The Johns Hopkins Center for Health Security published this month the “lessons” learned from a pandemic simulation exercise it co-hosted with the Bill and Melinda Gates Foundation.
The tabletop simulation, named Catastrophic Contagion, took place on October 23rd and was attended by Bill Gates himself along with 13 other participants, including senior public health officials from Senegal, Rwanda, Nigeria, Angola, Liberia, Singapore, India and Germany.
Participants had to react to a fictional pandemic set in the future which originated in a certain point of the globe and spread around the world. Unlike COVID-19, which in the main was not a threat to children and young people, Catastrophic Contagion engineered a pandemic that was more lethal and targeted those populations specifically.
The event drew similarities to the now-infamous Event 201, a pandemic simulation exercise in October 2019 co-hosted by the Johns Hopkins Center for Health Security, the Bill and Melinda Gates Foundation, and the World Economic Forum. The “fictional” pandemic presented for Event 201 exactly outlined the COVID-19 pandemic — down to the very name — though differed mainly in the origin of the virus. The virus was first identified two months later in Wuhan, China.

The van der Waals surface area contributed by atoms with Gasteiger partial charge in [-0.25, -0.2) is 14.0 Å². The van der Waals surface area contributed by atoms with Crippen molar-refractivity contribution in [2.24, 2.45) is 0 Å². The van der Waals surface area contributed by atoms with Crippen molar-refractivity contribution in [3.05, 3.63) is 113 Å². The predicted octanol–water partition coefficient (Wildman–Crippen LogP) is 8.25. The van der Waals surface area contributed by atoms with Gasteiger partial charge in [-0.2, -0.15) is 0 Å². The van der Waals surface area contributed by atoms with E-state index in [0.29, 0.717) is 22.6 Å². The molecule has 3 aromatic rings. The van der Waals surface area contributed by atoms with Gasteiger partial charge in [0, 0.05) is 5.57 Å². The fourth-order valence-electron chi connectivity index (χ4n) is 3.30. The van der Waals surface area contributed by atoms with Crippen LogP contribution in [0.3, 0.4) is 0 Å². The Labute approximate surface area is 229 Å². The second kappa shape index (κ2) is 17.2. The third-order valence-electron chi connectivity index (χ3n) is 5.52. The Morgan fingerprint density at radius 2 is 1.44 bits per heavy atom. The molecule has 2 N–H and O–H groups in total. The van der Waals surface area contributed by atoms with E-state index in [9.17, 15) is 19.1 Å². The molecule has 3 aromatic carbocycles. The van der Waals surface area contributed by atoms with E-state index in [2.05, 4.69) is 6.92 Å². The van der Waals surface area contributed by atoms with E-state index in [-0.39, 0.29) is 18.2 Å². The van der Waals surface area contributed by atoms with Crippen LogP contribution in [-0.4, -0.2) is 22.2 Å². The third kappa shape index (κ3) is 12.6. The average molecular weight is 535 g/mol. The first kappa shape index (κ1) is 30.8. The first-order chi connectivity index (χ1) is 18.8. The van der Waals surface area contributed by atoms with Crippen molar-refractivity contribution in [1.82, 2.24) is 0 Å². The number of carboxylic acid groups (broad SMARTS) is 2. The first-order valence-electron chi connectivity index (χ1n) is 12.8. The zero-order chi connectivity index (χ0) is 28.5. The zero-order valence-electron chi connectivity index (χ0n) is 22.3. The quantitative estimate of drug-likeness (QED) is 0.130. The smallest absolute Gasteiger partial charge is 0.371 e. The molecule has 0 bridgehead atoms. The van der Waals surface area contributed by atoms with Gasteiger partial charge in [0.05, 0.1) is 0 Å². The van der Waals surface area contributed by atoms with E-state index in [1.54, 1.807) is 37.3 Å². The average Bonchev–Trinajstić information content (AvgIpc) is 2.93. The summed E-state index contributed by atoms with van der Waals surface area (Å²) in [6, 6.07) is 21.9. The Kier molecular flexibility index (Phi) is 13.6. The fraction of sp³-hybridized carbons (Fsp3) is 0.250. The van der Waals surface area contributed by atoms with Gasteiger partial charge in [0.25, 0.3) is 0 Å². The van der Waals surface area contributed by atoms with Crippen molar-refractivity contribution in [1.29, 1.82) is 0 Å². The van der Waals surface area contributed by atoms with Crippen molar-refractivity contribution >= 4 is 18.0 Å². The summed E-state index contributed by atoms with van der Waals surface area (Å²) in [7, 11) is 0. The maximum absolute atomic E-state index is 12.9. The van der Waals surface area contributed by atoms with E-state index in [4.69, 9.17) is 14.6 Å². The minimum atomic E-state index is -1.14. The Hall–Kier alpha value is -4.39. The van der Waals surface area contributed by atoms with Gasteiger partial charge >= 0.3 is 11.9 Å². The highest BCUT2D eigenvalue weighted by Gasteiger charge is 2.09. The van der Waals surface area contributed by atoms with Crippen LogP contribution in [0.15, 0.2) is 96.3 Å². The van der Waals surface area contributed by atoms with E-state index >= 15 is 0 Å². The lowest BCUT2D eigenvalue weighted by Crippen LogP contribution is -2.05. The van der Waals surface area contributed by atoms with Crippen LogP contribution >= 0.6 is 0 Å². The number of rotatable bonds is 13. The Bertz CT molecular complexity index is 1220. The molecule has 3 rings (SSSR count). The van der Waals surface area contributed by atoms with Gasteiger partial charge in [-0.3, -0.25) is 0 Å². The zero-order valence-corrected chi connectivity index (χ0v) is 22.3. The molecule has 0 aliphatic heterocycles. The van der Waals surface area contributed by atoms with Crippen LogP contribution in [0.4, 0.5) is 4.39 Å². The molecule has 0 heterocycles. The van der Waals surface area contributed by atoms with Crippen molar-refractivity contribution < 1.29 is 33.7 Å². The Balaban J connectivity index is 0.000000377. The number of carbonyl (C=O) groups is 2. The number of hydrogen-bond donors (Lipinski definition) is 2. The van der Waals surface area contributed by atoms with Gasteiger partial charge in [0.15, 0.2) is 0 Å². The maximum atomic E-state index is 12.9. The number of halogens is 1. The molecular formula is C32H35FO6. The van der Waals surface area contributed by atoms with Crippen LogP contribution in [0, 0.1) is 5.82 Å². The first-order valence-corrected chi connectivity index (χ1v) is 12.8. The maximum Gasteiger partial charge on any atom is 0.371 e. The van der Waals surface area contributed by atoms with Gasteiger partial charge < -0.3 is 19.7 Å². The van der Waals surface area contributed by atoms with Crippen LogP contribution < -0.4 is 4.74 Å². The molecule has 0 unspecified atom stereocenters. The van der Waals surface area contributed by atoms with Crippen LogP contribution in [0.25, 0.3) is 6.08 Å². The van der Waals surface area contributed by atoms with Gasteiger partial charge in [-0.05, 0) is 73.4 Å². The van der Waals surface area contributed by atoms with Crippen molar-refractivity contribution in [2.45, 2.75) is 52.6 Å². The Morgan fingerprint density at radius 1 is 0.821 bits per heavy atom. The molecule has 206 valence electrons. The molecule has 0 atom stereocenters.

Among the lessons from the Catastrophic Contagion exercise was that there is a need for a single worldwide network of public health authorities tell political leaders what actions should be taken during the next pandemic.
One of those actions should be censorship, codenamed “reducing misinformation,” according to the event’s co-hosts.
“Countries should prioritize efforts to increase trust in government and public health; improve public health communication efforts; increase the resiliency of populations to misleading information; and reduce the spread of harmful misinformation,” says the event’s website.
The site notes that it is not enough to only spread the correct information, and “we should not expect it alone to combat or put a stop to the spread of this mis- and disinformation.”
Instead, countries should pass laws about misinformation.
“Countries need to collaborate to anticipate that threat and prepare to combat it with their own laws and procedures. Just as many types of economic and societal harms can be anticipated and accounted for in pandemic preparedness plans, so too can predictable false or misleading health messaging. Concertedly exploring ways to address this phenomenon on a national level in advance of the next pandemic will be crucial to saving lives.”
During the exercise, the group “wrestled” with whether to re-introduce lockdowns and school closures “to try to contain a serious new epidemic that was disproportionately affecting children.”